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It must be a sign! George Washington’s hearing impaired goalie succeeds thanks to teammate who knows sign language

Tuesday, 8th April 2014

Categories Boy's/Men's, High School  
 

By Ed Morrone
Courtesy Of The Northeast Times
Phillylacrosse.com, Posted 4/8/14

What are the odds?

It’s a ques­tion George Wash­ing­ton High School head boys’ lacrosse coach John Creighton has been ask­ing him­self every day of the 2014 cam­paign so far. And while the sea­son is still in its in­fancy stages, there’s a close­ness to this Eagles team that has made their bond to­geth­er stronger than oak.

Communication is key: Washington sophomore goalie Paul Thiergartner (right), a student at Rush, has been welcomed by his new teammates. They communicate through fellow goaltender Robert Franklin (left), whose parents and sister are also deaf. MARIA POUCHNIKOVA / TIMES PHOTOS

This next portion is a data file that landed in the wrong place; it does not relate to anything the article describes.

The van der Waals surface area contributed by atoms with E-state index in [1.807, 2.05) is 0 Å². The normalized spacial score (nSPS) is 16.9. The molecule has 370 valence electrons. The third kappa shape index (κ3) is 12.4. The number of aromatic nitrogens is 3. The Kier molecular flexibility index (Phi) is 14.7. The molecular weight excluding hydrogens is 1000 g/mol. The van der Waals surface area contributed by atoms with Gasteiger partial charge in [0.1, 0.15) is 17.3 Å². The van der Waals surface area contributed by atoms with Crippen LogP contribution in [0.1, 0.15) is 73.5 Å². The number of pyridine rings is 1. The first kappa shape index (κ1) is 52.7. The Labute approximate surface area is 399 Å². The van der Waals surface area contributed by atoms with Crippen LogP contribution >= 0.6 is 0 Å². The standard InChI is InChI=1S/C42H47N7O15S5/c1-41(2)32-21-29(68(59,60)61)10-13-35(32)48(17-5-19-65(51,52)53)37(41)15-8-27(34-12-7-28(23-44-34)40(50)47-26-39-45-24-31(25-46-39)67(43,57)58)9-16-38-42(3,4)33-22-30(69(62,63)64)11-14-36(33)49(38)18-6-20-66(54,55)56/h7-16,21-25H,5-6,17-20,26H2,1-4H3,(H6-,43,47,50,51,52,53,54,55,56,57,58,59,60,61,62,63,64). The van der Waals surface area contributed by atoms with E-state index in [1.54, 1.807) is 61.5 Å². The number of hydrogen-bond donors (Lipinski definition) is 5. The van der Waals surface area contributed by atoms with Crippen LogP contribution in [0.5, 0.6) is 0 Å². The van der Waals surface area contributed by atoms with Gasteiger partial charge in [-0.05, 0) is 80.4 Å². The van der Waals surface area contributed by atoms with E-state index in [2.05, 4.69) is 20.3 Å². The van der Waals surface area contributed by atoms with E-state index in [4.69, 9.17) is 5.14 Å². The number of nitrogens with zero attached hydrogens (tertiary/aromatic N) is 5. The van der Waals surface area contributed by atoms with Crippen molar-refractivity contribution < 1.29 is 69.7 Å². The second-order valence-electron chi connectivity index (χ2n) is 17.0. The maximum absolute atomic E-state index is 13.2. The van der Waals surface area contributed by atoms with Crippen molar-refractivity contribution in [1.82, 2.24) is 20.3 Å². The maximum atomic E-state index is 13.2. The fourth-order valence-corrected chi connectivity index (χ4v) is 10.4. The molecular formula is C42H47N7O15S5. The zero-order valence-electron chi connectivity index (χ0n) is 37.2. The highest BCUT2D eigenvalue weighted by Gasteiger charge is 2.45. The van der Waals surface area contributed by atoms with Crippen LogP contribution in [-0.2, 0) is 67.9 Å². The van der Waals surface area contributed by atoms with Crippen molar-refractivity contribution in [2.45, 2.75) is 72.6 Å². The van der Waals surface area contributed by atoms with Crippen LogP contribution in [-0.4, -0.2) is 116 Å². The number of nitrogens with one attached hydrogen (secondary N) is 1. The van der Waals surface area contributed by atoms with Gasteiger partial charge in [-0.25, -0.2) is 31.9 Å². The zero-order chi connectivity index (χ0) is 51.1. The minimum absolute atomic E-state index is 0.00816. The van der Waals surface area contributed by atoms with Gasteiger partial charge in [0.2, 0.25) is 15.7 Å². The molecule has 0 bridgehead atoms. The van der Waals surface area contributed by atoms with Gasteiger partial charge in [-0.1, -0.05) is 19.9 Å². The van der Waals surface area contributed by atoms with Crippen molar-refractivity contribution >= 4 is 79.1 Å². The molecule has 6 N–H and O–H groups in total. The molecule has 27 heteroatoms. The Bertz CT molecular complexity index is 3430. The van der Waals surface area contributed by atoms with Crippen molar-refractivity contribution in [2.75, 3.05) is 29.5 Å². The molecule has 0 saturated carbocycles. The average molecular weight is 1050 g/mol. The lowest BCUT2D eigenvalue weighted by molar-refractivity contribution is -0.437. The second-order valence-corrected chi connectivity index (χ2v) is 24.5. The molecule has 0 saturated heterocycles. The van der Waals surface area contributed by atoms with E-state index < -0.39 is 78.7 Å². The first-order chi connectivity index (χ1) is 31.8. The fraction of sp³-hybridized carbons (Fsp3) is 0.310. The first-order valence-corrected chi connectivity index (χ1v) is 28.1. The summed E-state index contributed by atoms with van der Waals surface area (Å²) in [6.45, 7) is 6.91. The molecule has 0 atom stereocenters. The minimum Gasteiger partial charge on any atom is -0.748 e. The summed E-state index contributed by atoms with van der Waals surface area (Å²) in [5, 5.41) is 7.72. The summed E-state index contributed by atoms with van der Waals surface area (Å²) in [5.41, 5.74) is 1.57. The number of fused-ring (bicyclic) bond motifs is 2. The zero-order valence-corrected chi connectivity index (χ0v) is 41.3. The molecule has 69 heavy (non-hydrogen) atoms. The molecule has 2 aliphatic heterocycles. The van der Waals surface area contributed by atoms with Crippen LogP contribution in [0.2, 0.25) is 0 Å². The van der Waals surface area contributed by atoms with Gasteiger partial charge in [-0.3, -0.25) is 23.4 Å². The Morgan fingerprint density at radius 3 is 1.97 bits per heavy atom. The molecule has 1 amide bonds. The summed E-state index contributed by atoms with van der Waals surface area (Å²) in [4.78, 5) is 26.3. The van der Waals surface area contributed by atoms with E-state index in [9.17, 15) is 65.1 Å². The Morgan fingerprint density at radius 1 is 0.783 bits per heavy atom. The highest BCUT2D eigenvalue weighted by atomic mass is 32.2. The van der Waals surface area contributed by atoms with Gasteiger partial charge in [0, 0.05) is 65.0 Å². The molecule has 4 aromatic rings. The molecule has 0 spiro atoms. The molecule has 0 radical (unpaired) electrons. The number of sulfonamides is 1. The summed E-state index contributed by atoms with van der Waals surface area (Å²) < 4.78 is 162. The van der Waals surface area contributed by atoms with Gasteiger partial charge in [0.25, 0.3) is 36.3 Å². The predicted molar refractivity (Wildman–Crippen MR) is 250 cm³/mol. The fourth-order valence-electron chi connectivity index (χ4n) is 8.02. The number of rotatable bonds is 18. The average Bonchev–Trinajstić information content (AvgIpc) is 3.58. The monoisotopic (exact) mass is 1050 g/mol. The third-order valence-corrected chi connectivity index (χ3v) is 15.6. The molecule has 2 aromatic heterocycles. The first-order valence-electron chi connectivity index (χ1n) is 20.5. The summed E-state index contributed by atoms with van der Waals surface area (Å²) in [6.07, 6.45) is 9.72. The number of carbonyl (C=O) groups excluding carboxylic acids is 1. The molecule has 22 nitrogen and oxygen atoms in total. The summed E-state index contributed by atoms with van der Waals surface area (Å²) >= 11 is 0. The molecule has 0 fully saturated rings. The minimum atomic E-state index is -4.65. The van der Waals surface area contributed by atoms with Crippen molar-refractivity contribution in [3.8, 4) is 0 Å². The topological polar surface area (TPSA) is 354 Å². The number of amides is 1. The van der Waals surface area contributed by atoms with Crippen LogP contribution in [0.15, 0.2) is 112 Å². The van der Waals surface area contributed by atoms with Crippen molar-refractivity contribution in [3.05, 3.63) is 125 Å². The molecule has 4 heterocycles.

Communication is key: Washington sophomore goalie Paul Thiergartner (right), a student at Rush, has been welcomed by his new teammates. They communicate through fellow goaltender Robert Franklin (left), whose parents and sister are also deaf. Photo courtesy of MARIA POUCHNIKOVA of the Northeast Times)

There’s a reas­on for that.

You see, Wash­ing­ton sopho­more goalie Paul Thi­er­gart­ner is 100 per­cent deaf; nor­mally, this might place a ma­jor hindrance on in­tra-team com­mu­nic­a­tion, but fortunately the Eagles’ oth­er goal­tender, ju­ni­or Robert Frank­lin, knows Amer­ic­an Sign Lan­guage. How and why? Both of Franklin’s par­ents, as well as his sis­ter, are hear­ing im­paired.